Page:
From the February 9, 2011 issue
Master Limited Partnerships, fondly known as MLPs, have become popular in recent years primarily for their relatively high level of dividend payments and some tax benefits. We'll review some of the pros and cons of this form of equity ownership, including the type of account you should own them in, and some other things to watch out for.
Similar to owning a stock, ownership of MLP "units" represents an equity type position in an operating company. The difference between owning "units" in a partnership and "shares" in a corporation may appear minor at first, but on examination can create some distinct advantages or disadvantages depending on your perspective.
First, MLPs don't pay tax at the corporate level due to IRS regulations that allow for passing the income to the unit-holders as long as the MLP generates more than 90 percent of its income from "qualified sources," generally being the production, processing, or transmission of energy products. Consequently, virtually all MLPs are in energy related businesses. This is a big advantage compared to the typical corporate structure where profits are taxed at the corporate level, and then taxed again as income paid to shareholders in the form of a dividend.
Second, the income passed through to the unit-holder is classified as a "distribution" as opposed to a "dividend." Distributions may be partially offset, sometimes significantly, by depreciation expenses of the MLP, meaning that the amount of the distribution may be only partially taxable in the years when it is received.
However, this sheltering of current income is not a totally free lunch. The portions sheltered by depreciation expenses reduce the unit-holder's cost basis in their ownership of the MLP, meaning that when the MLP units are sold, you will have a larger capital gains tax liability. Still, the delay of payment of the tax to the point of sale, and the payment of long-term capital gains tax compared to ordinary income tax may be preferable to many investors.
MLPs have traditionally paid very generous levels of distributions. Typically these have run in the annualized yield range of 6 to 8 percent. Recent popularity of these vehicles in the low interest rate environment we have experienced has driven MLP unit prices up and yields down to where the higher quality MLPs are providing current yields in the 5 – 6 percent range.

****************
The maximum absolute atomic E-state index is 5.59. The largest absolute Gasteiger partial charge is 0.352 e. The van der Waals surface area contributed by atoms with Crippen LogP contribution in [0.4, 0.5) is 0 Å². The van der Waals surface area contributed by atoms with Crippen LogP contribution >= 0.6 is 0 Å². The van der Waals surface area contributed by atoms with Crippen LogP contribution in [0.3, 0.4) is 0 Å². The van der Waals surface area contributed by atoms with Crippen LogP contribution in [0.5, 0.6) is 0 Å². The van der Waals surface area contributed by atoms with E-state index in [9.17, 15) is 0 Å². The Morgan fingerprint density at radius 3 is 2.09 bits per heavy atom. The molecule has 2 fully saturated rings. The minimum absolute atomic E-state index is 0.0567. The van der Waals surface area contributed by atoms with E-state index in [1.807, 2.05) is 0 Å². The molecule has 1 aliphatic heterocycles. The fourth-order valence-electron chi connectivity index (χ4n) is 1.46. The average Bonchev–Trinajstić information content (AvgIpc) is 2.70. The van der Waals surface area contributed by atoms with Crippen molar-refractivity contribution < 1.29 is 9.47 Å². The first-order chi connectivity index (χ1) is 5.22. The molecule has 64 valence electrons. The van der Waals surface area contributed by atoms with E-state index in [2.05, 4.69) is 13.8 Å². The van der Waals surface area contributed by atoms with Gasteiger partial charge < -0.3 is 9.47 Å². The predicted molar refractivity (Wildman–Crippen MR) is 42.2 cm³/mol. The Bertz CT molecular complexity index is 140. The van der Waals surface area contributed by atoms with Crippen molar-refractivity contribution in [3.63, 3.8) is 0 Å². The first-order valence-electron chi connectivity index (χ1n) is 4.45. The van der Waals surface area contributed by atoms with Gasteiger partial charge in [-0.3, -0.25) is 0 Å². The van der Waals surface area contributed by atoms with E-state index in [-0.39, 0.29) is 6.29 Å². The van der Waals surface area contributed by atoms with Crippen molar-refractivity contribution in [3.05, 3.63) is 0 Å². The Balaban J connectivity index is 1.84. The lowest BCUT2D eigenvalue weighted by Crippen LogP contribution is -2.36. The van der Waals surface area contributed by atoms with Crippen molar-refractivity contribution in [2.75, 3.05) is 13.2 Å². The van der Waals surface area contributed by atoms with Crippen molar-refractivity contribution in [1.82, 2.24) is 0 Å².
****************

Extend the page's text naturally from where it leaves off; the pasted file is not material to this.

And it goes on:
So far, it may sound like MLPs are the only thing you need to own considering all the advantages highlighted above. Not so fast though. As usual there is not one perfect investment and the characteristics which create advantages in one respect, usually create disadvantages in another.
For example – sounds like MLPs may be the perfect investment for an IRA to provide cash flow in retirement. Again, not so fast. If you own enough MLPs in your IRA to generate over $1,000 of income per year, your IRA custodian is required to file Form 990T with the IRS, and the income over $1,000 is considered taxable income even though the asset was held inside an IRA. This type of income is known as URBI, or un-related business income.
One potential way around this IRA – URBI problem is to own an ETN (Exchange Traded Note) which specializes in MLPs inside your IRA. By "wrapping" the individual MLPs inside the ETN, you can avoid the URBI problem and also get a diverse selection of MLPs in one easy purchase. Several ETNs have been issued in the last year or so with UBS securities being the largest issuer thus far. (This mention is not an endorsement nor recommendation of the ETN's from any firm).
Another issue at the moment is valuations. When I see asset categories being priced dearly, forcing yields to historic lows as identified above, I like to ask the question of whether the asset class has become too popular. No financial trend lasts forever, and I suspect the returns in MLPs may be sub-par over the next few years, probably restricted to the distribution yield alone. But, that's just an opinion.
Summary – MLPs may provide generous income streams with some tax advantages for the long-term investor in non-qualified (non-retirement) accounts, but prices appear elevated at present. Patience may provide a better time to establish new positions in the next year or two.
Tom Breiter is president of Breiter Capital Management, Inc., an Anna Maria based investment advisor. He can be reached at 778-1900. Some of the investment concepts highlighted in this column may carry the risk of loss of principal, and investors should determine appropriateness for their personal situation before investing. Visit www.breitercapital.com.